Tuesday, 19 October 2021

A flock of Long-Tailed Tits passed through a red oak at the Vista.

A Greenfinch perched in a treetop.

A row of Starlings waited expectantly at the Lido restaurant.

Another lay on a table in a most un-Starlinglike way. We thought it must have an injured leg, but soon it jumped down to the ground and ran around perfectly well.

A pair of Carrion Crows shared the remnants of the pigeon-eating gull's breakfast.

After yesterday's picture of four kinds of gull in a row at Peter Pan, it was a surprise to see what were presumably the same gulls in the same order today.

It's only when you know gulls individually that you realise what creatures of habit they are.

A young Herring Gull on the Serpentine played with a fallen leaf while another investigated a soggy paper bag to see if there was anything edible inside.

The posts at the island were all occupied, so a Cormorant dried its wings on the shore.

This teenage Mute Swan was recently given a plastic ring, and was clearly irritated by it.

The Black Swan was on the Serpentine. It scooped up a beakful of water to preen its splendid plumage.

As the Shoveller drakes settle into their smart new feathers ...

... the Great Crested Grebes are fading into their dull winter plumage.

There was a new rabbit beside the Henry Moore sculpture. The one I photographed on 30 September had often been seen before, an old and tatty creature with one eye. So it looks as if the rabbits may bounce back after being almost wiped out by myxomatosis and foxes.

A Garden Spider ate a fly beside the Serpentine. 

The wind was blowing its web about. On the balustrade at the lake outflow a small spider which I can't identify ran across the stonework.

Monday, 18 October 2021

An atmospheric view of the Serpentine at dawn by David Lacey.

A Robin sang on an arbutus tree in the Rose Garden ...

... and a Dunnock foraged under a bench.

A Jay looked for fallen rowan fruit on Buck Hill.

Starlings gathered on the umbrellas at the Lido restaurant ...

... and one of them hastily swallowed a chip before the others closed in on it.

A young Herring Gull won a whole muffin.

Four kinds of gull in a row at Peter Pan: Lesser Black-Backed, Herring, Common and Black-Headed.

Black-Headed Gulls hung around a Great Crested Grebe chick in the hope of snatching a fish when its parent arrived to feed it.

The number of Cormorants in the park is steadily rising. Today I found 21 on various parts of the lake.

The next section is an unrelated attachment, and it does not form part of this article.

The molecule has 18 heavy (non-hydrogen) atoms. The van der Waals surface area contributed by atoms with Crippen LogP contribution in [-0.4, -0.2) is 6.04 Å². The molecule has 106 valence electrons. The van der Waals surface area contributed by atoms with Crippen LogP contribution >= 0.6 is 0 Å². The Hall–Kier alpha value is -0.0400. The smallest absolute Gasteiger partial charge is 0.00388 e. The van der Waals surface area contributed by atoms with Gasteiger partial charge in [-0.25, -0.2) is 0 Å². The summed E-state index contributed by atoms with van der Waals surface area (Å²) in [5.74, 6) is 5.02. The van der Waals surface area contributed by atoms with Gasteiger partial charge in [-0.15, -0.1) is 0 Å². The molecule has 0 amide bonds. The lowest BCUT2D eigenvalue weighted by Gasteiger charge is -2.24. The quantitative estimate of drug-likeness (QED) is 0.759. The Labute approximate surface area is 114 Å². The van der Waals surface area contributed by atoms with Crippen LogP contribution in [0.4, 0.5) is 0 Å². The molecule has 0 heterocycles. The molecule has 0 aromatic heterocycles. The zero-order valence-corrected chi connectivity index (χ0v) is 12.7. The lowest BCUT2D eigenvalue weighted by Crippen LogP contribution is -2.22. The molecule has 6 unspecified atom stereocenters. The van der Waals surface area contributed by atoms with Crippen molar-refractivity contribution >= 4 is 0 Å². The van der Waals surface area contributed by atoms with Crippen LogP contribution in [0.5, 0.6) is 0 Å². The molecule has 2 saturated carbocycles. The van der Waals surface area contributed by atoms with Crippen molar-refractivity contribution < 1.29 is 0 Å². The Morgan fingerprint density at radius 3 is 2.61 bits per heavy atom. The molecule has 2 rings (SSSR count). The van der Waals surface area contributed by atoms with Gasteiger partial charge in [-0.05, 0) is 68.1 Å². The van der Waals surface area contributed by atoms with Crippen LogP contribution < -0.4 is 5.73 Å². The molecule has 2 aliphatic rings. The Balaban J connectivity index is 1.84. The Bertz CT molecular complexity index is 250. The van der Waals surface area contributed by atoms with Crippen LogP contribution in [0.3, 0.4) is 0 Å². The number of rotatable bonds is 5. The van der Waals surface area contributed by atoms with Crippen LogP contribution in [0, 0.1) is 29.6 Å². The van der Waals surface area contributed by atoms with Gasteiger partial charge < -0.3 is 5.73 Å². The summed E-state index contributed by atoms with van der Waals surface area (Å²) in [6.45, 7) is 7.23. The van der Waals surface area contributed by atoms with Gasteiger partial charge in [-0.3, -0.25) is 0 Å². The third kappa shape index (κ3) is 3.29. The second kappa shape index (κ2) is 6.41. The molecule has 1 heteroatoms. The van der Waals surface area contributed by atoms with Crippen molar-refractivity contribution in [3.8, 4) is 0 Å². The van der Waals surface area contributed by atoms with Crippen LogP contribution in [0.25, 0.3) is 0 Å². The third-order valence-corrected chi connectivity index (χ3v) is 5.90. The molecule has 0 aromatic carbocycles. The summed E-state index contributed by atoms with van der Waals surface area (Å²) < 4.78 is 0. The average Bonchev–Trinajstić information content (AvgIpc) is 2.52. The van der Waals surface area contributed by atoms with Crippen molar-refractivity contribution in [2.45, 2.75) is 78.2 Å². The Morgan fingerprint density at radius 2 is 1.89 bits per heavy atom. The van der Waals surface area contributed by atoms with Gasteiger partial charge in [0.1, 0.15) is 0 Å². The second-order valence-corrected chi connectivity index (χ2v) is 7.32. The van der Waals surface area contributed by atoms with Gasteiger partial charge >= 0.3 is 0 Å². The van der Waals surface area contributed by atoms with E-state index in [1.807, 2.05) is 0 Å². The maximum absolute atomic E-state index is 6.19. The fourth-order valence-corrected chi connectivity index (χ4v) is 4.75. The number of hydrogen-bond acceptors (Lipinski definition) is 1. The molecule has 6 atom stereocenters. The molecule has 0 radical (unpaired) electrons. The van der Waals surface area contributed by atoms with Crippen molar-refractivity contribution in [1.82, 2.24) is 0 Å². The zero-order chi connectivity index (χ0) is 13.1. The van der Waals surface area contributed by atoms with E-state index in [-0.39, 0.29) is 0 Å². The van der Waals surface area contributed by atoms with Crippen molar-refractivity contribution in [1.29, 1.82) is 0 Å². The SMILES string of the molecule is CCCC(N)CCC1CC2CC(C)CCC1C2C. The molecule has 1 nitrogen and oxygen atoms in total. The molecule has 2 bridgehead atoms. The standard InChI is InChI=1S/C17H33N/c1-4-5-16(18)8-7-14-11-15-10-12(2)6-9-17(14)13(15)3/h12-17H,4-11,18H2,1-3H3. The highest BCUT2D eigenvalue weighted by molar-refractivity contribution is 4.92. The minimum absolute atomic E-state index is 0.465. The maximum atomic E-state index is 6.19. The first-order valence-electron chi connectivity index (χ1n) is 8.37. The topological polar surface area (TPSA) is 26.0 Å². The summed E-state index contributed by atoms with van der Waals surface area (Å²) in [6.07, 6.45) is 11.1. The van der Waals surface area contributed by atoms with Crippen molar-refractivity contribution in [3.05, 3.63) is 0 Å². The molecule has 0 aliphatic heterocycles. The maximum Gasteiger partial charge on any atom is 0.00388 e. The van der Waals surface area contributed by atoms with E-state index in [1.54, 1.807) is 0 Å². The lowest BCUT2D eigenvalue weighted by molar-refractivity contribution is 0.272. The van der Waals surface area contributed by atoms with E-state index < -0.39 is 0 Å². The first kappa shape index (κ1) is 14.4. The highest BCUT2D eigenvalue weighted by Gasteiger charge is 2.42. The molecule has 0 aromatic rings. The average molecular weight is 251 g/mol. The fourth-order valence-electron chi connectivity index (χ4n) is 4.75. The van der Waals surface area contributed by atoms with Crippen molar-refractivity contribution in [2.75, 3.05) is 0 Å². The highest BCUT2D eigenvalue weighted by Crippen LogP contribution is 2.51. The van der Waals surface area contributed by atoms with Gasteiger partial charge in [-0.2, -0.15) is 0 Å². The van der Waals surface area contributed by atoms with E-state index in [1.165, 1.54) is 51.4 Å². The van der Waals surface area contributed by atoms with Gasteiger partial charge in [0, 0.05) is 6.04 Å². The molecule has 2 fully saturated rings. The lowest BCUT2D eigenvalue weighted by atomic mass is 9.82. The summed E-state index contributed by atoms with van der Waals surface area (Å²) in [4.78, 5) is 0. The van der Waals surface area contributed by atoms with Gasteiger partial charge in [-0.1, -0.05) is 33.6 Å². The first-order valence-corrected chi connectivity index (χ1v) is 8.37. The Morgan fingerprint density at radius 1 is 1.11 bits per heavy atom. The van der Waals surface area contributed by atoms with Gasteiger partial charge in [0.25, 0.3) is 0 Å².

The female Wigeon was beside the Serpentine.

A Gadwall poked around on the gravel strip on the Long Water.

A Shoveller preened at the island.

The Egyptian Geese have begun their winter pastime of standing on sawn-off trees and making a tremendous racket.

A Common Banded Hoverfly (Syrphus ribesii) browsed on on Mexican Orange flowers in the Rose Garden.

Sunday, 17 October 2021

I'm pretty sure we have two female Wigeons in the park, as both yesterday and today I saw one both on the Long Water and on the Serpentine.

The female Teal on the Long Water was still around, here seen asleep next to a Gadwall drake.

A Pochard had a drink at the Vista, showing off the beautiful vermiculated markings on its back.

Paul found a surprisingly large flock of Mandarins at the pond on Putney Heath. There is also a flock of Mandarins in the Isabella Plantation in Richmond Park, but only a dozen or so.

The Black Swan flew down the Serpentine, unfortunately in the wrong direction but I got a distant shot of it coming down in a cloud of spray.

Blondie was on the shore with her new mate. She may have been out-blonded by the new arrivals but she is still one of the park characters, and I have known her since the day she hatched and it was clear that she was paler than other others in the brood.

A Greylag washing on the Serpentine made a big splash followed by a big flap.

A Coot couldn't match that, but did its best.

Another Coot watched two Moorhens fighting at the island, probably intending to join in. Luckily the winning Moorhen chased the other off before the Coot could intervene.

This is one of the two younger Great Crested Grebe chick from the island, now a sturdy teenager and fishing for itself.

The two youngest chicks on the Long Water are still chasing their parents.

A Cormorant perched on an improbably thin twig in a treetop on the island. I have yet to see how they manage to land in these places. They have nothing like the slow flying skills of a Grey Heron and their webbed feet are not ideal for grasping twigs.

A Magpie near the bridge showed off its iridescent feathers.